August 8, 2011 Posted by | Higher and Theological Education, Pop Culture | , , | Leave a comment

The “Metaphysics” of Blogging

A friend of mine on Facebook posted a link to a blog by Franky Schaeffer about the sickness of evangelicals (and evangelicalism).  He took aim specifically at Sarah Palin and Franklin Graham, but got in a few digs at father Billy as well. Purportedly, the blog was about larger, more substantive matters than just the personalities mentioned, but it came across as especially bitter and vituperative.

I commented on my friend’s fb page, as did a few others.  One commenter reminded us that blogs in general represent a particular type of writing.  He’s right: blogs are commonly expected to be edgy, raw, less-filtered, emotive, therefore provocative. Provocative of what?  Granting his point, I still was left pondering both the impact, therefore the nature of, blogging.

So, here I am, blogging about blogging.  Does it mean that I’m doing an exercise in “meta-blogging?”  Have I coined a new term?  (I didn’t think so.)  Perhaps I’m playing with the “metaphysics” of blogging.

For completely separate reasons, I have been re-reading C. John Sommerville’s book, The Decline of the Secular University, (Oxford Univ. Press, 2006), a slim, but meaty collection of essays on how the secularist university has become irrelevant to public discourse, and why.  One must read this book carefully.  Sommerville, a first rate historian, has been doing his homework for a long time and knows his stuff.  This is a compelling book.

In the chapter about post-secularism, Sommerville argues that the dailyness of daily newspapers has helped to create “a news consciousness, a fixation on daily trends and fashions instead of more comprehensive treatments of significant subjects,” (p. 138).  “News” content reflects what we want to hear and read about.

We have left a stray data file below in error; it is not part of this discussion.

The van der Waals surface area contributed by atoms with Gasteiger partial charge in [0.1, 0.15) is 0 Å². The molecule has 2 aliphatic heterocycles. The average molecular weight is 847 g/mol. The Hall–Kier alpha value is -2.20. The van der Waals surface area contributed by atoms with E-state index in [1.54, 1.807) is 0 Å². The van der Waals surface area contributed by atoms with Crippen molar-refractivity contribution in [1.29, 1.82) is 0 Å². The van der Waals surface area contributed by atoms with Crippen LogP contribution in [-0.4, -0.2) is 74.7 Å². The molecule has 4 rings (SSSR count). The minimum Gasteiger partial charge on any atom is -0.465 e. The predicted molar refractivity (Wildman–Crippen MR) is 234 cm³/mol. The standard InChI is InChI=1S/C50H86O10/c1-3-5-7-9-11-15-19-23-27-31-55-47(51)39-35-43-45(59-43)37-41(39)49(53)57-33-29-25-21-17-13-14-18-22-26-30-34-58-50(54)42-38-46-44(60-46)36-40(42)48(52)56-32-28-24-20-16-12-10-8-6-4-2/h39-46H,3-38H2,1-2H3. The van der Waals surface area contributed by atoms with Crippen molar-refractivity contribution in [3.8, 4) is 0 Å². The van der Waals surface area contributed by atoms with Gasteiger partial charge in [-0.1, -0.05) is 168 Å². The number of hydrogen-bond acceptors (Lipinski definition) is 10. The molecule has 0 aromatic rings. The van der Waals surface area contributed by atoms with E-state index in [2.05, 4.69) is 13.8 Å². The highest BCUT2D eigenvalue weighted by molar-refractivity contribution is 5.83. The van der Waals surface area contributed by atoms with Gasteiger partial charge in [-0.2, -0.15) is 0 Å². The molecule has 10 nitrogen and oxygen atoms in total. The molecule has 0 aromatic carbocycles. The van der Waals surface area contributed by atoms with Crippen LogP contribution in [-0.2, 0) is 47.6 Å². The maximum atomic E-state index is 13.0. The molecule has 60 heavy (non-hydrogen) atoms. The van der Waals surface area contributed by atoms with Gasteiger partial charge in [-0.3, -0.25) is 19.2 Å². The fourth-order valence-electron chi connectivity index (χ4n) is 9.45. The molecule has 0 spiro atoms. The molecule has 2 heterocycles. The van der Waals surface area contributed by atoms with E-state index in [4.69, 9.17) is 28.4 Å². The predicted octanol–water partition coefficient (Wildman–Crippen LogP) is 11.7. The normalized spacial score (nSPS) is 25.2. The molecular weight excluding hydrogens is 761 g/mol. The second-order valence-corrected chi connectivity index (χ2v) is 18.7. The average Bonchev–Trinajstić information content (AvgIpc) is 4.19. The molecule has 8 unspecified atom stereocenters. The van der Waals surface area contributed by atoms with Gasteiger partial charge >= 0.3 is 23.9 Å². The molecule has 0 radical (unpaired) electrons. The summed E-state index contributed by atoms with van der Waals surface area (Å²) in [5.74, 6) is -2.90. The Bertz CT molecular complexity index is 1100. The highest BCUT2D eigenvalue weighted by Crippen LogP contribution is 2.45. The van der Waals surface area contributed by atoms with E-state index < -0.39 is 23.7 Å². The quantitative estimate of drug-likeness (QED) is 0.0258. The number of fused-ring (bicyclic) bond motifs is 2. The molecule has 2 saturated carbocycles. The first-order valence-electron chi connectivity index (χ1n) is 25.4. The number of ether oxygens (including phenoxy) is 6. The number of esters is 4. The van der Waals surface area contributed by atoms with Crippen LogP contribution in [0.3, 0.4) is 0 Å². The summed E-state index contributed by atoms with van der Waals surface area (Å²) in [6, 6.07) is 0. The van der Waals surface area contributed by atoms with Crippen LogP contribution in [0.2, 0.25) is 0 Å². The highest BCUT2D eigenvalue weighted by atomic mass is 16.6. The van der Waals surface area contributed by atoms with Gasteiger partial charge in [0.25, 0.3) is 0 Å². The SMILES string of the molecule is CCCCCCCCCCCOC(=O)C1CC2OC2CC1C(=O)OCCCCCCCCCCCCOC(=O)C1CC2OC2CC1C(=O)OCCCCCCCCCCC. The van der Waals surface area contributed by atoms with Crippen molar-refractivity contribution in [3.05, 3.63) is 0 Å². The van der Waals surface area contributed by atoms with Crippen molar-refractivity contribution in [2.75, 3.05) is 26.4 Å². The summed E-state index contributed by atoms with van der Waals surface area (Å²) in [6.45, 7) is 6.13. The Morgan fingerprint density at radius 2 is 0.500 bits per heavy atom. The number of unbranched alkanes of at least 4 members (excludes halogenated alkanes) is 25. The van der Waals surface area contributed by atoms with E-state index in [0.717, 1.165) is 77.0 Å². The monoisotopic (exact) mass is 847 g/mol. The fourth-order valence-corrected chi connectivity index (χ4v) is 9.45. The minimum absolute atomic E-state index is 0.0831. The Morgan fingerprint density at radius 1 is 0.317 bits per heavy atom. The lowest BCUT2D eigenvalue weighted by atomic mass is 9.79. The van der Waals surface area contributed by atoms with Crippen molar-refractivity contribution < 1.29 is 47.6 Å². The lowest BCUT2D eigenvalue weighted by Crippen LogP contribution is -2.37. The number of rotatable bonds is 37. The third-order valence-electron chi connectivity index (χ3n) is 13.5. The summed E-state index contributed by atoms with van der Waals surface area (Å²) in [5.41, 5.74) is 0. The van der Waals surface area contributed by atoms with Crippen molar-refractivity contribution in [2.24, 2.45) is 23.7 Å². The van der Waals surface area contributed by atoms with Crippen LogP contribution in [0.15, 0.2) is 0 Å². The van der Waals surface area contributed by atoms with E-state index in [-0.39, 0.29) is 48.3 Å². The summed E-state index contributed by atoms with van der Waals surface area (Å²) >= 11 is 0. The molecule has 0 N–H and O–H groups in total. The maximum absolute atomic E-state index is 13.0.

Which makes me think about blogging.  “Fashion,” rather than sustained and serious thought, pervades most of our public discourse.  The tone and structure of Franky Schaeffer’s blog about evangelicalism’s sickness demonstrates the “fashion” in blogging.

So, Professor Sommerville has provoked some self-doubt in me about blogging. Somewhat analogous to texting in one’s “vote” on some news item on a cable news network, blogging is ostensibly a form of empowerment, allowing people to opine about all manner of topics.  Since we’re putting our thoughts on the worldwide web, there’s a chance that someone besides our five or six friends might actually wander across our blog and discover our brilliance.

Now, I’ve added another question.  Is blogging merely a form of narcissistic self-expression?  That’s not all it is for people writing books and appearing on talk shows.  Blogging is marketing.  Well, what is blogging for blokes like me?

I enjoy and am edified by some people’s blogs, usually Christian thinker/leaders whose books I also read.  I like to read other blogs because the bloggers are my friends and it’s a way of keeping in touch.

But blogging, like other forms of communication, presents the wonderful possibility of stimulating thought and dialogue.  At their best, blogs accomplish this aim.  Therefore, we blog on.  But at their worst, they contribute to thoughtless, verbal violence.

Dare we check the balance?

November 30, 2009 Posted by | Pop Culture, Religion | , , , , , , , , , | 2 Comments